Joan was born on October 9, 1930, in Oklahoma City. She was the daughter of longtime Oklahoma Congressman, Jed Johnson, Sr. and Beatrice Luginbyhl Johnson. As a result, Joan lived in both Washington, DC, and Chickasha, Okla., and was future Oklahoma Governor David Boren’s babysitter.
Joan was preceded in death by her husband, Dale Eugene Stauffer; her parents; her sister, Jean Fisk and brother, Jed Johnson, Jr. She is survived by her sister, Janelle Seiberlich; son, Neal Stauffer and his wife, Kathy Stauffer of Tulsa; her three granddaughters: Shelby Bennett and husband, Hank of Tulsa; Jo Anna Sommerville and her husband, Derek of San Clemente, Calif.; and Katie Stauffer of Norman. Joan is also survived by her two great-granddaughters, Riley and Baily Sommerville and her daughter, Laura Stauffer and her husband, Bert Fisher.
Joan received her associate’s degree at Mount Vernon, Washington, D.C. Joan also attended Oxford University in England where she studied mid-Victorian literature before earning a degree in letters from Oklahoma University. She was a member of Chi Omega and Phi Beta Kappa. Joan married Dale Stauffer, the love of her life, soon after graduating from OU. Joan and Dale met in high school, and both said it was love at first sight. Soon after their marriage, Dale reported to the Navy and was stationed in San Diego, Calif. He served in the Korean War on the USS Uhlmann (DD-687).
During Dale’s first year of active duty, Joan lived with her parents in New York City where her father was a federal judge at the US Custom Court. In New York, Joan worked for the Play of the Month Club. She landed the job after answering a New York Times ad seeking a Phi Beta Kappa. The job required Joan to attend and review Broadway plays and pick up tickets for club members. What a job! The following year, she moved to California while Dale finished his tour of duty. In California, Joan taught history at El Cajon High School.
In 1955, Joan and Dale moved to Tulsa where they started their family and began their community involvement. Joan joined the Junior League of Tulsa, where she and other league members formed the Gillies docent program at Gilcrease Museum. Joan gave tours of Gilcrease to many VIPs including Henry Kissinger. She eventually served as the President of the Junior League of Tulsa as well as the chairman of the board of directors, president and lifetime director emeritus of the Thomas Gilcrease Museum Association. Joan served on the board of directors for the Tulsa Mental Health Association and the National Foundation, and she served on the board of director for Drivers, the women’s auxiliary of the Community Chest. She also worked with Oklahoma Educational Television, the University of Oklahoma Association, Tulsa Junior College and Children’s Medical Center.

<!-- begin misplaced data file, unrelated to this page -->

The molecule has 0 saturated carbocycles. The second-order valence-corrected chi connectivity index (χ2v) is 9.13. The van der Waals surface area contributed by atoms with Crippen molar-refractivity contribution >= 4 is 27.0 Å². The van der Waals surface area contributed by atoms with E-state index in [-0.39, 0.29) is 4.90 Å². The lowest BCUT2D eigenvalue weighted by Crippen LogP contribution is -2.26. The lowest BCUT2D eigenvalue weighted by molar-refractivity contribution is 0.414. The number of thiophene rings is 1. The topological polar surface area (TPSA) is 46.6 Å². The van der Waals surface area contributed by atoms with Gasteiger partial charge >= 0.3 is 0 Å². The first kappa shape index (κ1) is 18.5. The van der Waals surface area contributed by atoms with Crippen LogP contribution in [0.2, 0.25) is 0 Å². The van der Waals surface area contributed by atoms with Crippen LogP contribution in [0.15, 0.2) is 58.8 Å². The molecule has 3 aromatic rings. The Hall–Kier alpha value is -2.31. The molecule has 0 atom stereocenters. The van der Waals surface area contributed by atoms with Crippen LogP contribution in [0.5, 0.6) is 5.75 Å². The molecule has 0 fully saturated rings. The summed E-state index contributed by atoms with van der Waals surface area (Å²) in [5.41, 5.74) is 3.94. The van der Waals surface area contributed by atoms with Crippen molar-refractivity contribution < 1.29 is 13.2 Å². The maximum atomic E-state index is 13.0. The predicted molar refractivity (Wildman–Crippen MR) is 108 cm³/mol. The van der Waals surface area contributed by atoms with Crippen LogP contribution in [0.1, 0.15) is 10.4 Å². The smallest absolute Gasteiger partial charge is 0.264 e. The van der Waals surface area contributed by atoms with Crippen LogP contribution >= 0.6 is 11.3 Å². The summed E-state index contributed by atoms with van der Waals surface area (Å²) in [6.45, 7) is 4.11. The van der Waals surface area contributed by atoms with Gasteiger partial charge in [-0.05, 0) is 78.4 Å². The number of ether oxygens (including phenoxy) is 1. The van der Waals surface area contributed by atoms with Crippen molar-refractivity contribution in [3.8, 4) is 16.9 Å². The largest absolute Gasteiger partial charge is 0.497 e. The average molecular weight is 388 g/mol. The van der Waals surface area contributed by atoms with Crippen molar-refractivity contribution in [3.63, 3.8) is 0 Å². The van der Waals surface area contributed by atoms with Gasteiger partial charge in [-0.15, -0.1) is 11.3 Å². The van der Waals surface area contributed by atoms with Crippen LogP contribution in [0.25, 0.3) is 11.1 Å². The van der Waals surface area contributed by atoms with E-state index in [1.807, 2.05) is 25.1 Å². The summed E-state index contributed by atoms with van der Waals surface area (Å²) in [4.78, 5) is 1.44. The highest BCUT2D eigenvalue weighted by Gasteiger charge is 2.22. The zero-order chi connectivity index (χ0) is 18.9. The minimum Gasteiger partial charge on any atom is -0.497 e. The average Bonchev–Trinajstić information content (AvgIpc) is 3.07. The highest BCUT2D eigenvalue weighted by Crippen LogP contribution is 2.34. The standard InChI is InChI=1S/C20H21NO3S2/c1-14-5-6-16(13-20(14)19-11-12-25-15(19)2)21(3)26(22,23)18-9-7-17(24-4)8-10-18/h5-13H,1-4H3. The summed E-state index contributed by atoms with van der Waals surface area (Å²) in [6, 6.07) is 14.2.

Joan’s many good works and dedicated community service were recognized in 1983 when she was selected as one of 20 “Women in the News” and again in 1985 when she received the Governor’s Award for Community Service. Most recently, in February 2015, she was honored as a “Jewel of Tulsa” by the Junior League.
Joan’s involvement in Gilcrease and her love for Western art led her to Nancy Russell, the wife of Charles M. Russell, the American western artist. Assisted by Dale’s thorough research and his endless support of her efforts, she wrote and published “Behind Every Man, The Story of Nancy Russell” in 1990. Joan used her Broadway experience to bring Nancy Russell to life in a monologue she wrote and performed over 100 times all over the United States, including at the C. M. Russell Museum in Great Falls, Mont., and the Cowboy Hall of Fame in Oklahoma City. Joan’s last performance as Nancy Russell was in 2010 at the Gilcrease Museum. In 1992, Dale and Joan were named honorary Chairmen of that year’s C. M. Russell Auction held in Great Falls, Mont. In 2002 Joan and Dale were honored with the Scriver Bronze for their outstanding contribution to the C. M. Russell Auction and the field of Western Art.
Her life-long interest in the arts and literature lead her to membership in Ruskin Art Club and her book-club, the Bookies.
Joan gave the best of herself to her children, grandchildren and great-grandchildren. She was always ready with encouragement and kind words. She was in their corner. Joan was all about living life to the fullest. One of her favorite quotes was, “Life is a buffet and some poor suckers starve to death.” She lived with grace and found the best in every situation. She was loved by all.
The family thanks St. Francis Hospice, Brenda, Niki, Angela, Rochelle and Jessica for their compassionate care.
A memorial service will be scheduled in July.
Moore’s Southlawn (918) 663-2233 share memories at www.moorefuneral.com.